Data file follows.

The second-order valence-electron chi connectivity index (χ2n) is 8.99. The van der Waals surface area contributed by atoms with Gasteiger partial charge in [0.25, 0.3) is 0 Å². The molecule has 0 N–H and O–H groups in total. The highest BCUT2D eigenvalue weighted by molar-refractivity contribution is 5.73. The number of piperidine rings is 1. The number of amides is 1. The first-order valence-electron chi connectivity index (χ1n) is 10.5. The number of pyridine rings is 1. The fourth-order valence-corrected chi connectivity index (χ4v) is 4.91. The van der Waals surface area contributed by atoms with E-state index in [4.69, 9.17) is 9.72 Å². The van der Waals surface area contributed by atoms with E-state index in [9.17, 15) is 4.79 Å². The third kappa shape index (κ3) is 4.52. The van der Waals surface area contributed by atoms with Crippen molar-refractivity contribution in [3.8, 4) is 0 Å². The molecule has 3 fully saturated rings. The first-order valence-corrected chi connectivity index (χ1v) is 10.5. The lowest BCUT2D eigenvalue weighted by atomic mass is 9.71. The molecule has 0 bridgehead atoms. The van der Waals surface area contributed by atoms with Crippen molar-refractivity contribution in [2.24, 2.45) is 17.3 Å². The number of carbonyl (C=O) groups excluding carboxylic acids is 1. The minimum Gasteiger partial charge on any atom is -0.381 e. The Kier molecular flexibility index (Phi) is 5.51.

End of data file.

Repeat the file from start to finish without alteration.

The second-order valence-electron chi connectivity index (χ2n) is 8.99. The van der Waals surface area contributed by atoms with Gasteiger partial charge in [0.25, 0.3) is 0 Å². The molecule has 0 N–H and O–H groups in total. The highest BCUT2D eigenvalue weighted by molar-refractivity contribution is 5.73. The number of piperidine rings is 1. The number of amides is 1. The first-order valence-electron chi connectivity index (χ1n) is 10.5. The number of pyridine rings is 1. The fourth-order valence-corrected chi connectivity index (χ4v) is 4.91. The van der Waals surface area contributed by atoms with E-state index in [4.69, 9.17) is 9.72 Å². The van der Waals surface area contributed by atoms with E-state index in [9.17, 15) is 4.79 Å². The third kappa shape index (κ3) is 4.52. The van der Waals surface area contributed by atoms with Crippen molar-refractivity contribution in [3.8, 4) is 0 Å². The molecule has 3 fully saturated rings. The first-order valence-corrected chi connectivity index (χ1v) is 10.5. The lowest BCUT2D eigenvalue weighted by atomic mass is 9.71. The molecule has 0 bridgehead atoms. The van der Waals surface area contributed by atoms with Crippen molar-refractivity contribution in [2.24, 2.45) is 17.3 Å². The number of carbonyl (C=O) groups excluding carboxylic acids is 1. The minimum Gasteiger partial charge on any atom is -0.381 e. The Kier molecular flexibility index (Phi) is 5.51.